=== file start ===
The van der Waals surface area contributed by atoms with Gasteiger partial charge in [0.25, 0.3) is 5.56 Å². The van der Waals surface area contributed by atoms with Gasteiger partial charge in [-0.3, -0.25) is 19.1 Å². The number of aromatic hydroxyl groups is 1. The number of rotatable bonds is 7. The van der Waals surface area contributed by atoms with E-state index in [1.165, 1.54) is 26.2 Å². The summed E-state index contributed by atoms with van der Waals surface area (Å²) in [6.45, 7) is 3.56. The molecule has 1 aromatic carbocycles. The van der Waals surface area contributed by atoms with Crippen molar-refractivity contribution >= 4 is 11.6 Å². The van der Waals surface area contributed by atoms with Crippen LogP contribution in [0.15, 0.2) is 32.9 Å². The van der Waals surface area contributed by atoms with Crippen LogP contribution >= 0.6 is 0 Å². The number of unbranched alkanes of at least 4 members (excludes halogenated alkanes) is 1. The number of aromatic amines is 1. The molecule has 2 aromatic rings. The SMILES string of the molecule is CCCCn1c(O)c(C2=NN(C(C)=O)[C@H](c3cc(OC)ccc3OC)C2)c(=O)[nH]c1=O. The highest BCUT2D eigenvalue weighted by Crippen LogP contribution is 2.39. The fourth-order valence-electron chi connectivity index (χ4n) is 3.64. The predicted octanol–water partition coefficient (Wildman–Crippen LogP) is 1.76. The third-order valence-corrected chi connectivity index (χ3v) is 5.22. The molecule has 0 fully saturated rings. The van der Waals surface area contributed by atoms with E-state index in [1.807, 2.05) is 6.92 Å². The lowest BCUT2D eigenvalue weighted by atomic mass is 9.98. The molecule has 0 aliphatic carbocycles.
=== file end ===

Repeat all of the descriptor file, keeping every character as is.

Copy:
The van der Waals surface area contributed by atoms with Gasteiger partial charge in [0.25, 0.3) is 5.56 Å². The van der Waals surface area contributed by atoms with Gasteiger partial charge in [-0.3, -0.25) is 19.1 Å². The number of aromatic hydroxyl groups is 1. The number of rotatable bonds is 7. The van der Waals surface area contributed by atoms with E-state index in [1.165, 1.54) is 26.2 Å². The summed E-state index contributed by atoms with van der Waals surface area (Å²) in [6.45, 7) is 3.56. The molecule has 1 aromatic carbocycles. The van der Waals surface area contributed by atoms with Crippen molar-refractivity contribution >= 4 is 11.6 Å². The van der Waals surface area contributed by atoms with Crippen LogP contribution in [0.15, 0.2) is 32.9 Å². The van der Waals surface area contributed by atoms with Crippen LogP contribution >= 0.6 is 0 Å². The number of unbranched alkanes of at least 4 members (excludes halogenated alkanes) is 1. The number of aromatic amines is 1. The molecule has 2 aromatic rings. The SMILES string of the molecule is CCCCn1c(O)c(C2=NN(C(C)=O)[C@H](c3cc(OC)ccc3OC)C2)c(=O)[nH]c1=O. The highest BCUT2D eigenvalue weighted by Crippen LogP contribution is 2.39. The fourth-order valence-electron chi connectivity index (χ4n) is 3.64. The predicted octanol–water partition coefficient (Wildman–Crippen LogP) is 1.76. The third-order valence-corrected chi connectivity index (χ3v) is 5.22. The molecule has 0 fully saturated rings. The van der Waals surface area contributed by atoms with E-state index in [1.807, 2.05) is 6.92 Å². The lowest BCUT2D eigenvalue weighted by atomic mass is 9.98. The molecule has 0 aliphatic carbocycles.